Putting everything together, we find that it is indeed critical that information be gathered first in the context-setting stage before any sort of assessment is actually performed. If one were to rely just on the wording of many regulations and standards, then you might not realize that it’s important to understand where risk assessments fall within the overall risk management process. Getting these steps right will make life easier, as well as lead to much happier customers (the recipients of the assessment output).

What and When Should You Assess?

Now that we have a general understanding of the risk management process and where risk assessments fit overall, the next logical question is “well, when do we need to do these things anyway?” At first blush this may seem like an easy question to answer, but it turns out there isn’t typically just a single answer, there are two or three possible approaches.

You can perform an assessment of varying degrees as a contributing data point for just about any decision. In fact, we do this all the time in our personal lives, implicitly, and without any sort of formal framework. Why in IT we think this has to be overcomplicated is somewhat of a head-scratcher, but in reality there are ways in which we can rapidly collect data and perform analysis toward improving decision quality. The mere step of collecting or maintaining contextual information can make a world of difference in overall decision quality.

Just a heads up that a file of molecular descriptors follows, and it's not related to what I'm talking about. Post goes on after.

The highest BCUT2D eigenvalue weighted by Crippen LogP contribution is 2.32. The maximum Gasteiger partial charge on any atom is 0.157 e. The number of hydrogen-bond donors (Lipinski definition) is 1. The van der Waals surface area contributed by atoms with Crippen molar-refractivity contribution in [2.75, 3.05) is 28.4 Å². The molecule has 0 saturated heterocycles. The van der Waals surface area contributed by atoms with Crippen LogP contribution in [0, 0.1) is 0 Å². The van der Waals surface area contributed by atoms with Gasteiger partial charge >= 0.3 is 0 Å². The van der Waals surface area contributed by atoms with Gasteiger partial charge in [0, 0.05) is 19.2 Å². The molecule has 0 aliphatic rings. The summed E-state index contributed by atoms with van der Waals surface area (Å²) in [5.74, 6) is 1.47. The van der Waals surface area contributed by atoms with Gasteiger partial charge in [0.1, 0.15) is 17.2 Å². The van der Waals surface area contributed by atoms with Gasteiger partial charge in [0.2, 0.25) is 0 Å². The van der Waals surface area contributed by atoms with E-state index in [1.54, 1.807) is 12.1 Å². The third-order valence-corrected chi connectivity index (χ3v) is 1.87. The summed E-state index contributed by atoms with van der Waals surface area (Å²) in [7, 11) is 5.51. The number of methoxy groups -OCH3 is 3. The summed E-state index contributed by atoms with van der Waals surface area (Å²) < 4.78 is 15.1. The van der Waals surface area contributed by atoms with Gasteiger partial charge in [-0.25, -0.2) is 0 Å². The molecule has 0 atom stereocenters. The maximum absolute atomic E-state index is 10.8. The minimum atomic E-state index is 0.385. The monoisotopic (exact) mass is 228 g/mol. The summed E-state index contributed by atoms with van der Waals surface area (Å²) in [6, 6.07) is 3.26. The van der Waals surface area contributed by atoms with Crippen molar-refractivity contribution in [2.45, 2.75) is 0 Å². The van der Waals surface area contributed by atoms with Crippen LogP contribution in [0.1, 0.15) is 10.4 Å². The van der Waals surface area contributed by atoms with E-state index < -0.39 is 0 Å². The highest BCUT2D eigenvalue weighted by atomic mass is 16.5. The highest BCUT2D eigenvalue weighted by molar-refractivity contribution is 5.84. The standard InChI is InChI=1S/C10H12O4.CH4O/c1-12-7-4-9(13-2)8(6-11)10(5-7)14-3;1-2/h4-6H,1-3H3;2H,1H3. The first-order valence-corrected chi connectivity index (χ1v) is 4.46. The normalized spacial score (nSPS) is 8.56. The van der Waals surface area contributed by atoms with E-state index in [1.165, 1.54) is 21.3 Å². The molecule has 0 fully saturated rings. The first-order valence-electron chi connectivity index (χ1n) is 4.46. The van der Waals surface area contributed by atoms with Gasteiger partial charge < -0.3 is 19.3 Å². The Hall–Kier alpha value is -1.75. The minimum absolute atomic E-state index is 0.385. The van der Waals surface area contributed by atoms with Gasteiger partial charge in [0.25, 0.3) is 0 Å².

When thinking about what to assess and when to assess it, there are a few scoping questions to consider:

  • Is this a periodic and/or recurring assessment or is it a one-time thing?
  • Are you assessing a large portfolio or a specific target environment?
  • What level of decision is being supported by the assessment (tactical/operational or strategic)?

These questions are important to understand because the type of assessment you conduct will need to vary in order to meet the needs defined in scoping. Consider these risk assessment scenarios:

  1. If conducting a risk assessment that is tactical in nature to determine whether or not an environment, as built/designed, is suitably secured (hardened) for production deployment as part of a defined and limited production timeline, you typically cannot afford to halt all work on the project while you spend a couple weeks collecting information, analyzing it, and considering a variety of threat scenarios. In this scenario you will be providing input for real-time decisions, primarily for a technical audience, as to whether or not suitable controls are in place.
  2. If conducting a risk assessment that is strategic in nature, looking at an entire portfolio of products or services (for example, a cardholder environment), then you almost certainly can afford (and will need) at least a couple weeks to collect and analyze data. In this scenario, your output should be quite different, looking for broader themes and patterns, and addressed to a higher-level business audience.

Getting engaged to perform a risk assessment can come through a variety of means and methods. At the most basic level, engagement may come through a simple conversation, email, or form-based request. Alternatively, certain types of assessments may be integrated into key processes – such as for procurement, project management, or M&A activities – to ensure that a proper risk assessment (that includes IT/information risk considerations) is performed, and early enough in the project to adequately account for IT or information risk. Lastly, it may also be appropriate to perform portfolio assessments on a regularly scheduled, recurring basis (such as quarterly or annually).

Ownership and Common Actors